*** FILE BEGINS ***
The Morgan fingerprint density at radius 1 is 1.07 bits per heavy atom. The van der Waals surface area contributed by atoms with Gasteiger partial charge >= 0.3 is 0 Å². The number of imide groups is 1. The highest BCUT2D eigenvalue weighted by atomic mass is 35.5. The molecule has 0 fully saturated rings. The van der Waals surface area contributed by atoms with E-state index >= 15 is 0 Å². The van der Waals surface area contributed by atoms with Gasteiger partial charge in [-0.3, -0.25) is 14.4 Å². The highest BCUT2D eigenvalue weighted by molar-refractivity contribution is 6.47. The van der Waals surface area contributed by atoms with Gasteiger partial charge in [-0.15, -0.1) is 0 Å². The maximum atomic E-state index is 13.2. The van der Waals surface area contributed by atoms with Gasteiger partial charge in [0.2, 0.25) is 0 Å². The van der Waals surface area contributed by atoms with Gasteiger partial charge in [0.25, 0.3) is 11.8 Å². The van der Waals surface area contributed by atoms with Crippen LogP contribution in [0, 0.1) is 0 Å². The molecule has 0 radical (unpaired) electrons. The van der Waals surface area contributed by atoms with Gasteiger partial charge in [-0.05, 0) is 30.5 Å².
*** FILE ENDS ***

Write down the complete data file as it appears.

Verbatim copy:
The Morgan fingerprint density at radius 1 is 1.07 bits per heavy atom. The van der Waals surface area contributed by atoms with Gasteiger partial charge >= 0.3 is 0 Å². The number of imide groups is 1. The highest BCUT2D eigenvalue weighted by atomic mass is 35.5. The molecule has 0 fully saturated rings. The van der Waals surface area contributed by atoms with E-state index >= 15 is 0 Å². The van der Waals surface area contributed by atoms with Gasteiger partial charge in [-0.3, -0.25) is 14.4 Å². The highest BCUT2D eigenvalue weighted by molar-refractivity contribution is 6.47. The van der Waals surface area contributed by atoms with Gasteiger partial charge in [-0.15, -0.1) is 0 Å². The maximum atomic E-state index is 13.2. The van der Waals surface area contributed by atoms with Gasteiger partial charge in [0.2, 0.25) is 0 Å². The van der Waals surface area contributed by atoms with Gasteiger partial charge in [0.25, 0.3) is 11.8 Å². The van der Waals surface area contributed by atoms with Crippen LogP contribution in [0, 0.1) is 0 Å². The molecule has 0 radical (unpaired) electrons. The van der Waals surface area contributed by atoms with Gasteiger partial charge in [-0.05, 0) is 30.5 Å².